Get Into the Game

ADDITIONAL CONTRIBUTORS Kristy Barry

By Kristy Barry

Photos by Karen Sterling.

When I was younger and more foolish, I thought that tennis was dull and designed for stuffy kids with rich parents who didn’t have any friends to play with. My twin sister and I avidly pursued traveling volleyball and softball teams, fanatically rooted for the Cleveland Indians, and it wasn’t until college, at Rutgers-Newark, when my friend Wilfred brought me to my first match at Arthur Ashe Stadium that I become engrossed in tennis.

It’s like seeing an awkward, pimple-faced dweeb with a personality of cardboard, who you swore you’d never go out with in a whole new light. He’s none of those things. He’s a gorgeous jock with big muscles, a clear complexion, and a dazzling joie de vivre. I can’t believe I was so wrong about him, and I want to see him as often as I can.

I am instantly mesmerized by the tranquility of the crowd before each serve. Dumbfounded by Serena Williams’ huge thighs. Amazed at the tact of the crowd, especially in New York, in leveling out cheering for both contenders and keeping jeers to a minimum. A far cry from games at Yankee Stadium where drunken fans are often hauled away by security to the chant of “Asssss-hollllllle! Asssss-holllllle!”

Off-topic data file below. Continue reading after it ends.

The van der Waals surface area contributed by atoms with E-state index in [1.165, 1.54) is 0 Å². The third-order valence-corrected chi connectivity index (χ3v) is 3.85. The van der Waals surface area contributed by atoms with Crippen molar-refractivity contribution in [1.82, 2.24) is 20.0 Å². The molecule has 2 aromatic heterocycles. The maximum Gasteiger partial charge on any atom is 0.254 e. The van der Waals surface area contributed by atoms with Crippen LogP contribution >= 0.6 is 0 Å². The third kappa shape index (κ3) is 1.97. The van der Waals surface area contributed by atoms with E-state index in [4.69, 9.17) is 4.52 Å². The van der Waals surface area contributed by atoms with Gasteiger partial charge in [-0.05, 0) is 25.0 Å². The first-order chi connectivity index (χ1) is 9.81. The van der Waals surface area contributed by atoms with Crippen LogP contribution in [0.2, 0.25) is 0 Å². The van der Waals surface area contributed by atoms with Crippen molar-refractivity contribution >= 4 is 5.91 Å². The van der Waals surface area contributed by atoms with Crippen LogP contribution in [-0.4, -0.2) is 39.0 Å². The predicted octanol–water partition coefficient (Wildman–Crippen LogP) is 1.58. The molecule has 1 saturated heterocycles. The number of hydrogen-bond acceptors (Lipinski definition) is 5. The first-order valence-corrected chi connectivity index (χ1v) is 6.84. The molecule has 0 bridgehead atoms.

There’s a soft-filter glow around Arthur Ashe Stadium–fans are bustling, there’s this feeling like your life won’t be greatly impacted, or even slightly, by the result but at the same time, something monumental is about to happen.

With its electric atmosphere, the glitz with spunk, the peaceful starts and thunderous finishes, the Billy Jean King National Tennis Center is now the place I adore just as much as I did Jacob’s Field in Cleveland.

Tennis is no longer boring. It’s now like Ultimate Ping Pong for type-A personalities with killer bodies and flashy sponsorships for luxury cars, watches, and clothes. It’s a game of Gladiator Chess. The players have extremely impressive fortitude, to play five-hour matches in choking heat, into the wee hours of the morning, without a teammate to buoy your spirits or take over when you’re cramping or downtrodden from repeatedly bombing balls out of bounds or into the net.

They have the resilience of champion boxers. They’re gymnasts with racquets, who can slide into the splits to track a hard line drive to the corner then pop up to charge the net to fetch a ball dropped short and somehow finagle to win the point. In split seconds, they determine velocity, positioning, and will already predict their opponent’s next move, choosing whether to slap their enemy with a backhand, forehand, a slice or an overhand slam.

While I’m still fanatical about all sports, my perception of other athletes has changed. Baseball players, while still strong enough to hurl a 100 mph pitch or knock that pitch 400- feet, now seem lazy. Tennis players are repeatedly swinging racquets, for several hours at a time.

With research emerging about concussions and the lethal effect later in players’ lives, hard hits and fights, in both football and hockey, aren’t even as entertaining anymore. They can skate and bust through brick walls, but chances are they’ll abuse painkillers, kill others or themselves, or spontaneously drop dead at 40.